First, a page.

AISB convention 2017

  In the run up to AISB2017 convention, I've asked Joanna Bryson, from the organising team, to answer few questions about the convention and what comes with it. Mohammad Majid al-Rifaie ( Tu...


Harold Cohen

Harold Cohen, tireless computer art pioneer dies at 87   Harold Cohen at the Tate (1983) Aaron image in background   Harold Cohen died at 87 in his studio on 27th April 2016 in Encintias California, USA.The first time I hear...


Dancing with Pixies?...

At TEDx Tottenham, London Mark Bishop (the former chair of the Society) demonstrates that if the ongoing EU flagship science project - the 1.6 billion dollar "Human Brain Project” - ultimately succeeds in understanding all as...


Computerised Minds. ...

A video sponsored by the society discusses Searle's Chinese Room Argument (CRA) and the heated debates surrounding it. In this video, which is accessible to the general public and those with interest in AI, Olly's Philosophy Tube ...


Connection Science

All individual members of The Society for the Study of Artificial Intelligence and Simulation of Behaviour have a personal subscription to the Taylor Francis journal Connection Science as part of their membership. How to Acce...



AISB event Bulletin Item

CALL FOR PARTICIPATION: Public Lecture - Creativity and Invisibility: Gender and Music, Wed 26th March 2014, St Marys University, Twickenham, London, UK


Please send enquiries to Dr Stephen Rainey

St Marys University, Philosophy
Royal Institute of Philosophy Public Lecture
Dr Barbara Underwood
Barnes Philosophy Club
Creativity and Invisibility:
Gender and Music
Wednesday 26th March 2014
5.15-6.45pm followed by a drinks reception
Senior Common Room, St Marys University, Twickenham

Jacques Attali wrote that  naturalization is one of the functions of ideology. It occurs when 
the assumptions of a community or social order are allowed to remain invisible as assumptions, 
making them appear true and beyond question. Beliefs are naturalized when they seem to reflect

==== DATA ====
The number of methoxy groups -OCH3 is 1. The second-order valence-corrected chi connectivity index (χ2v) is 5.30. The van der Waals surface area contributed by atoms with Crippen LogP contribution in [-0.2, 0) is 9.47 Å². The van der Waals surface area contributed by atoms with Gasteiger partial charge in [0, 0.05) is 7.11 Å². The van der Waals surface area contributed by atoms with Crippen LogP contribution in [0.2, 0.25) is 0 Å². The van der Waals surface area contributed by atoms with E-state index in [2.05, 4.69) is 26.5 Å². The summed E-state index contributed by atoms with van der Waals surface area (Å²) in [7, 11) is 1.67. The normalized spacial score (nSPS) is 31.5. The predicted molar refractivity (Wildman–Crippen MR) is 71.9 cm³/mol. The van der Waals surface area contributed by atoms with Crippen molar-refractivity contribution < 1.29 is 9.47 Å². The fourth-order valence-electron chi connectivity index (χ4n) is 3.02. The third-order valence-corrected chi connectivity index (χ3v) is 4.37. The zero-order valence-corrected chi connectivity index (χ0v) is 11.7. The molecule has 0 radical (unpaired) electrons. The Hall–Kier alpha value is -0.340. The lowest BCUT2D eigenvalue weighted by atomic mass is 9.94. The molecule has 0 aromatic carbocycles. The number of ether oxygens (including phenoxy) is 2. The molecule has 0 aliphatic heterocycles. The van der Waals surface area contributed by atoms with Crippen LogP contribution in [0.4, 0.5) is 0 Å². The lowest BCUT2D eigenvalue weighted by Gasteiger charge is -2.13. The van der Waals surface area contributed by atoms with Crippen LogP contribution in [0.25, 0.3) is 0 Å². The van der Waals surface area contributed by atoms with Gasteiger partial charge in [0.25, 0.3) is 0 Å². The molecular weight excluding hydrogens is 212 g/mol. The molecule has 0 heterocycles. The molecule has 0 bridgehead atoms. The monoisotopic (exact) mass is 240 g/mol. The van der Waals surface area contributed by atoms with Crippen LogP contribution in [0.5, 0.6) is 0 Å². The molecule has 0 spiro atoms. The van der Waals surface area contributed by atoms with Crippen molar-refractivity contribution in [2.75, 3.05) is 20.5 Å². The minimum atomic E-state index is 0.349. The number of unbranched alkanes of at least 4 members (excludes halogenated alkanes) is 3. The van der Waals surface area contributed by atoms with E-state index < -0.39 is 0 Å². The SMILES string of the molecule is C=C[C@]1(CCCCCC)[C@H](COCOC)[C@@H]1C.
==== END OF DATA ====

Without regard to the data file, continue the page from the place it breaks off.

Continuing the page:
the very order of thing. We can illustrate this idea by using the example of gender and music. 
For two and half thousand years it was thought that Pythagoras discovered ratios in music; and, 
in the West at least, only men seemed to be able to compose this music. This view has been 
naturalized over the years and so appears to be true beyond question. I will devote some time to 
suggesting that not only is music not a fixed pitch but that, like gender, it is fluid.

About the Speaker
Dr Barbara Underwood had an early career as studio session singer, as Barbie Benson, and later 
with her own jazz band in the clubs of London. As a teacher, she coached all kinds of singers 
from rock musicians to opera singers and music colleagues. In 1987 she became interested in 
philosophy, subsequently completing a degree at the University of York, an MA in Philosophy of 
Religion at Kings College London, a PhD on Plato, music and gender at the University of Manchester,
and an MA in Music at Open University. Now formally retired, she has started a philosophy club 
in Barnes, London.

All lectures are free and open to the public without registration. Lectures start at 5.15pm and 
last for 50 minutes, with 40 minutes for questions. This is then followed by a wine reception.

Senior Common Room, St Marys University, Waldegrave Road, Strawberry Hill, Twickenham TW1 4SX
Directions to the University can be found at
For further information please contact: Dr Stephen Rainey